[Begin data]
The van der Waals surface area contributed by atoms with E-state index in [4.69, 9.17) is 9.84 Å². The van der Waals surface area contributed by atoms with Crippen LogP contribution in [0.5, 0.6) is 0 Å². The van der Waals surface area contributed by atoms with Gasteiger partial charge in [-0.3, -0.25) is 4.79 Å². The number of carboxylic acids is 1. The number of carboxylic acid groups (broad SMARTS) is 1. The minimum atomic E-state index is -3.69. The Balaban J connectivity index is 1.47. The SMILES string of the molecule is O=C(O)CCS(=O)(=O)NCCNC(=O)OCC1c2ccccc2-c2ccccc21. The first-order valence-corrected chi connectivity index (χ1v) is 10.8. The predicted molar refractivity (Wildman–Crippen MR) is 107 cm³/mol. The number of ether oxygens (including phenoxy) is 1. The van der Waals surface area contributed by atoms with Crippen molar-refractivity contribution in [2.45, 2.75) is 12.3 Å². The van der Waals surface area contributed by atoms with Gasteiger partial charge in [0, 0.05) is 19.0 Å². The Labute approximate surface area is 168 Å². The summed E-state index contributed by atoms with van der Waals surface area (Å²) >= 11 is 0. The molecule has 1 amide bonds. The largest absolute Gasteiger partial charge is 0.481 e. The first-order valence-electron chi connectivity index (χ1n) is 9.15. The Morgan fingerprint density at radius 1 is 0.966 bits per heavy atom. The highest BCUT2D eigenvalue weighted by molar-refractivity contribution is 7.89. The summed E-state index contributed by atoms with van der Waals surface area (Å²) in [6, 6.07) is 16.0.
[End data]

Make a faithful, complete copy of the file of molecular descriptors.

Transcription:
The van der Waals surface area contributed by atoms with E-state index in [4.69, 9.17) is 9.84 Å². The van der Waals surface area contributed by atoms with Crippen LogP contribution in [0.5, 0.6) is 0 Å². The van der Waals surface area contributed by atoms with Gasteiger partial charge in [-0.3, -0.25) is 4.79 Å². The number of carboxylic acids is 1. The number of carboxylic acid groups (broad SMARTS) is 1. The minimum atomic E-state index is -3.69. The Balaban J connectivity index is 1.47. The SMILES string of the molecule is O=C(O)CCS(=O)(=O)NCCNC(=O)OCC1c2ccccc2-c2ccccc21. The first-order valence-corrected chi connectivity index (χ1v) is 10.8. The predicted molar refractivity (Wildman–Crippen MR) is 107 cm³/mol. The number of ether oxygens (including phenoxy) is 1. The van der Waals surface area contributed by atoms with Crippen molar-refractivity contribution in [2.45, 2.75) is 12.3 Å². The van der Waals surface area contributed by atoms with Gasteiger partial charge in [0, 0.05) is 19.0 Å². The Labute approximate surface area is 168 Å². The summed E-state index contributed by atoms with van der Waals surface area (Å²) >= 11 is 0. The molecule has 1 amide bonds. The largest absolute Gasteiger partial charge is 0.481 e. The first-order valence-electron chi connectivity index (χ1n) is 9.15. The Morgan fingerprint density at radius 1 is 0.966 bits per heavy atom. The highest BCUT2D eigenvalue weighted by molar-refractivity contribution is 7.89. The summed E-state index contributed by atoms with van der Waals surface area (Å²) in [6, 6.07) is 16.0.